Are Maine Coon Cats Good With Children?

A cat is a great addition to any household. Whether we’re talking about single people, child-free couples, or big families, a feline pet always makes everything better. Everyone enjoys their company and finds great amusement in their little shenanigans. Who wouldn’t after all? Cats make for some of the greatest pets, and Maine Coons take the cake.

I’m willing to bet there are probably more funny cat compilations than people on the internet. Cats vs. invisible wall challenge, anyone? And I didn’t even mention the many positive effects they have on our physical and mental health. Psychologists often remark on the positive benefits of pets, especially cats, on the proper development of children, for instance.

A cat provides company and reduces loneliness, which in turn aids in the management of depression or antisocial tendencies. Their positive effect on our mood helps regulate blood pressure and stress hormone levels, and there’s even some research to prove that cat owners live longer and happier lives! Sign me up for that, alright?

If you have a child and want to adopt a cat, you might be wondering how that would work out. Well, we’re going to talk about exactly that! In this article, I’ll give you all the information you need on Maine Coons so that you can decide whether it’s a good choice for you and your child.

Maine Coon Cats Breed Characteristics

It’s best to first get a general idea about this breed before adopting a cat. It’s not all about personality, even though Maine Coons are great in this regard. Depending on your child’s age and needs, different cat breeds have their own pros and cons. If you have a toddler, you probably shouldn’t buy an adult Maine Coon just yet (you’ll see why), but a kitten would be fine. Be extra careful if your child has allergies!

Maine Coons aren’t a hypoallergenic breed. They’re covered in long, thick fur and they shed quite a bit during certain times of the year. However, if you’re sure your child has no allergy, then there aren’t many drawbacks to adopting this wonderful pet. So, let’s see, what makes this breed so great and awesome with the kids?

Maine Coon Appearance

First off, they look awesome! Whether your kid enjoys cute animals or badass-looking ones, the Maine Coon never fails to deliver. This cat isn’t like any other! In fact, this is the biggest cat breed in the world, often coming in close to one meter in size!

The biggest Maine Coon in the world is 123 cm long, so basically the size of a 7 to 8-year-old. They also weigh 5-8kg on average. Everything about this cat is XL. Thick, long fur, fluffy mane and tail, long legs and torso, wide chest and paws, and I could go on. Basically, a miniaturized lion.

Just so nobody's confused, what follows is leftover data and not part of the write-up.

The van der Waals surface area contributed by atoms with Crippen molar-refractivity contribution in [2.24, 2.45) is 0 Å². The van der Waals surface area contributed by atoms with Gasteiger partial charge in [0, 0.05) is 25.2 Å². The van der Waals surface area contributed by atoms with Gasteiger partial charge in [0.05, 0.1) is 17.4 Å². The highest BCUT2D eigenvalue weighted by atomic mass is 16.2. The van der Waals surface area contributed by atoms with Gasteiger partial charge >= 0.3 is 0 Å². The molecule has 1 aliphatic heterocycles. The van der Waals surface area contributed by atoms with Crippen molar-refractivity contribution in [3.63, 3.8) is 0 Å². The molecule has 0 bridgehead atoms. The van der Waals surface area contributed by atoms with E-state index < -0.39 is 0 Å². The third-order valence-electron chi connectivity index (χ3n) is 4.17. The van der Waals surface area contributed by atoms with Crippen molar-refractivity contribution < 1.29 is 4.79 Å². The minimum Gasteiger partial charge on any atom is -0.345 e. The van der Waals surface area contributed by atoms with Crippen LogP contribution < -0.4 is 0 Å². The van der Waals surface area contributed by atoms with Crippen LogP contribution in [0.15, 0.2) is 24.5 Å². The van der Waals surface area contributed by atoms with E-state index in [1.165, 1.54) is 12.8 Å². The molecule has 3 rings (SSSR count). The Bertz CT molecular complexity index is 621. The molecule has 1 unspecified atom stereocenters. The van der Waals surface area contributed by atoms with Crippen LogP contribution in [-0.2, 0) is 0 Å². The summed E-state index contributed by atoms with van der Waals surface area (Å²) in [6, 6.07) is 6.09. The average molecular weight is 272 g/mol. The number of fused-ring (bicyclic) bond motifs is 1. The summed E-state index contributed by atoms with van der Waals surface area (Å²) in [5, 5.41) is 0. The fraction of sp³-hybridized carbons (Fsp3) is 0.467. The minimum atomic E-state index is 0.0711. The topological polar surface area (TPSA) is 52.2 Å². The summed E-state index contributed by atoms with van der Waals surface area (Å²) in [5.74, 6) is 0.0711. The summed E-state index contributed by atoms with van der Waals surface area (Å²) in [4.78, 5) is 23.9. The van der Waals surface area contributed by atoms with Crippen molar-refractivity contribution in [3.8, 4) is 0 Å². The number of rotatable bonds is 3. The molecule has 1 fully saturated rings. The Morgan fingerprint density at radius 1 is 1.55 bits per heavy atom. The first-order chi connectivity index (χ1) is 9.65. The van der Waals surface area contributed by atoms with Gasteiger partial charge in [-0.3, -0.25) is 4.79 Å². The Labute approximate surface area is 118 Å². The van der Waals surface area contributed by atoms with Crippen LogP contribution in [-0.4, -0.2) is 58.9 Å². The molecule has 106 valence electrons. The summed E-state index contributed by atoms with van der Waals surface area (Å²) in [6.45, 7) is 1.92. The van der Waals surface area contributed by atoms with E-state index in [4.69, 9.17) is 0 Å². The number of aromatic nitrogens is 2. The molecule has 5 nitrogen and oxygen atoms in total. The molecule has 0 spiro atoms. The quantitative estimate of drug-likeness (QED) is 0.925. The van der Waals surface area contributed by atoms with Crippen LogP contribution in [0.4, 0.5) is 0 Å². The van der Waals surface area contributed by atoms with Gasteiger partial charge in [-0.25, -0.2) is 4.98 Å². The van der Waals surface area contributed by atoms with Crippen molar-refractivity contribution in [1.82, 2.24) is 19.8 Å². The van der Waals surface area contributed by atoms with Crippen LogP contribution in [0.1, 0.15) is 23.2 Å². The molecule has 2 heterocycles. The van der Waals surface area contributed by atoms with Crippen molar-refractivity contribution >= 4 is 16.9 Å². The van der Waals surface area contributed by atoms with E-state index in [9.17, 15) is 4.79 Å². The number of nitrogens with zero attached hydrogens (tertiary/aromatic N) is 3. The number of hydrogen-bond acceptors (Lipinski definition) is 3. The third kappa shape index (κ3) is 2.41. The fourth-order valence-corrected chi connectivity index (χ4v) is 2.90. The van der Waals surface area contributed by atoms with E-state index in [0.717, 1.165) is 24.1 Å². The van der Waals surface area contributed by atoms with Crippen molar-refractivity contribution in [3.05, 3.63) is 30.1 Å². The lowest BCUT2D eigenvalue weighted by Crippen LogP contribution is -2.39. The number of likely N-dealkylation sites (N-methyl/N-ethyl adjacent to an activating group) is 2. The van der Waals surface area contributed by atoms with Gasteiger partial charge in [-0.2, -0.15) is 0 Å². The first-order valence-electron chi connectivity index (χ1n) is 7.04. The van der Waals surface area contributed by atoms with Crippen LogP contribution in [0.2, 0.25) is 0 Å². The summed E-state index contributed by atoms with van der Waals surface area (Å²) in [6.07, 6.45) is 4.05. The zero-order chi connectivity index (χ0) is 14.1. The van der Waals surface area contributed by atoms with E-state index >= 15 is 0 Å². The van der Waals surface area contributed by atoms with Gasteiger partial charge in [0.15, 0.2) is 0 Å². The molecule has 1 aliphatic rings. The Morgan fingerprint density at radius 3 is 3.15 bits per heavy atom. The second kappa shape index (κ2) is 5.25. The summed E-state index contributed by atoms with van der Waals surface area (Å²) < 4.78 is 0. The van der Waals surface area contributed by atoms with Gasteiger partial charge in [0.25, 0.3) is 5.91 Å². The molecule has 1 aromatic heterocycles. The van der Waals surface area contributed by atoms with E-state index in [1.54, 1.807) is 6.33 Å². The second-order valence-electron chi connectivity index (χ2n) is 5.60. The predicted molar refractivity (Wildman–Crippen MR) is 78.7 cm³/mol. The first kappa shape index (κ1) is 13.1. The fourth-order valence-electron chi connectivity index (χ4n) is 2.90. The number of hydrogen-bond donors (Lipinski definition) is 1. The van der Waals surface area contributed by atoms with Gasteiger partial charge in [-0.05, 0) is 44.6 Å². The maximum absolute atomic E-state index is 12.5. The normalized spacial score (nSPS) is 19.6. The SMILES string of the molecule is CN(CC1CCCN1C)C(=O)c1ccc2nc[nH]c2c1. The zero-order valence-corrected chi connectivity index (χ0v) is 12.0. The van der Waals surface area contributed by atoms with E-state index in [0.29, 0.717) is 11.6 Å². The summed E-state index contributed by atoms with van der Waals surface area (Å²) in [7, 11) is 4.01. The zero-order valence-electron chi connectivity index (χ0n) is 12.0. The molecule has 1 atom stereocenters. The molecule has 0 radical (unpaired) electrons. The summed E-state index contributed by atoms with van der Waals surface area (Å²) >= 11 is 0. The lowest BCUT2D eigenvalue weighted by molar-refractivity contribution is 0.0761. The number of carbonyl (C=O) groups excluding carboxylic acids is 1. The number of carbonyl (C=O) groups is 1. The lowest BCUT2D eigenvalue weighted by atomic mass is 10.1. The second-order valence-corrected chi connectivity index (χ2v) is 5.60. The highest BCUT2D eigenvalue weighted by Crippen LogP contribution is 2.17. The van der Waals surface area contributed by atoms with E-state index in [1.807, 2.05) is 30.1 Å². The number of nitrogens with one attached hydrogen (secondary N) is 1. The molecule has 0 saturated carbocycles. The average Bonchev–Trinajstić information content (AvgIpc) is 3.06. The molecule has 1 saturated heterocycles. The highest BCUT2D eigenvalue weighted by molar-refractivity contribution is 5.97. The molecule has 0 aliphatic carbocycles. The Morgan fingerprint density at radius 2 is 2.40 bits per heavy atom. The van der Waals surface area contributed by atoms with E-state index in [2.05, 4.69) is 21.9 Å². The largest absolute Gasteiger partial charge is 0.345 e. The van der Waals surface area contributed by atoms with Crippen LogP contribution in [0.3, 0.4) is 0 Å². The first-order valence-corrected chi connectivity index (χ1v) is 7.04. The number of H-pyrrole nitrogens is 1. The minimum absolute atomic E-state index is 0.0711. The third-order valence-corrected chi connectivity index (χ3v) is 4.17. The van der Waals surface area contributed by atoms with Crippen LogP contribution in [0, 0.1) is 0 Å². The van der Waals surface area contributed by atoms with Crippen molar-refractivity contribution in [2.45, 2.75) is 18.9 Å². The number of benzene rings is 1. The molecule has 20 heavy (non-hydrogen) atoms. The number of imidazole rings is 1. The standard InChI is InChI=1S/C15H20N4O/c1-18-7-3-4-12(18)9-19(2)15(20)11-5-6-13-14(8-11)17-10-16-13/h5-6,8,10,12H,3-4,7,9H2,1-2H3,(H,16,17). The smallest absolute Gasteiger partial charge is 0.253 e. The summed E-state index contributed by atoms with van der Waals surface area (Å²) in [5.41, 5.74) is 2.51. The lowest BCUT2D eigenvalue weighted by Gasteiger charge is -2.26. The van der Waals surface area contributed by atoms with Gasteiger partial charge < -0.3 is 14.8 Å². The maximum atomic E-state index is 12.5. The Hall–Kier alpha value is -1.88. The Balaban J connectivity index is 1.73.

Females tend to be smaller and lighter, weighing 3-6kg on average and reaching 100cm in length. These cats also have striking, almond-shaped eyes and medium to large ears with pointy, fluffy tufts.

The fur comes in a variety of colors and patterns including black, white, grey, blue, red, cream, tabby, tortoiseshell, or calico. If you want a tricolored Maine Coon, keep in mind that only females have calico fur.

Maine Coon Personality

On to the best part! Maine Coons have amazing personalities. They’re everything you could wish for in a pet, and then some! They’re smart, peaceful, friendly, playful, and highly affectionate. They love having company and will go out of their way to seek it. Once a Maine Coon gets used to you, you’d better be ready for some cuddling.

They don’t like being alone, and would much rather follow you around and cuddle by your side. They easily get along with other animals and with children, which is exactly what you need!  As long as your child knows how to play with a cat without stressing it, they should become best friends right away! I also can’t stress enough how important it is for your child to never harm the cat.

Adult Maine Coons are sociable and adaptable. But I’d suggest buying a kitten for your child. It’s best to socialize a Maine Coon when it is still little. Teach your child to never do any of the following: poking the cat’s stomach, eyes, or ears, pulling on the cat’s tail, fur, ears, or whiskers, forcing the cat to stay in their arms, or scaring the cat by making loud noises.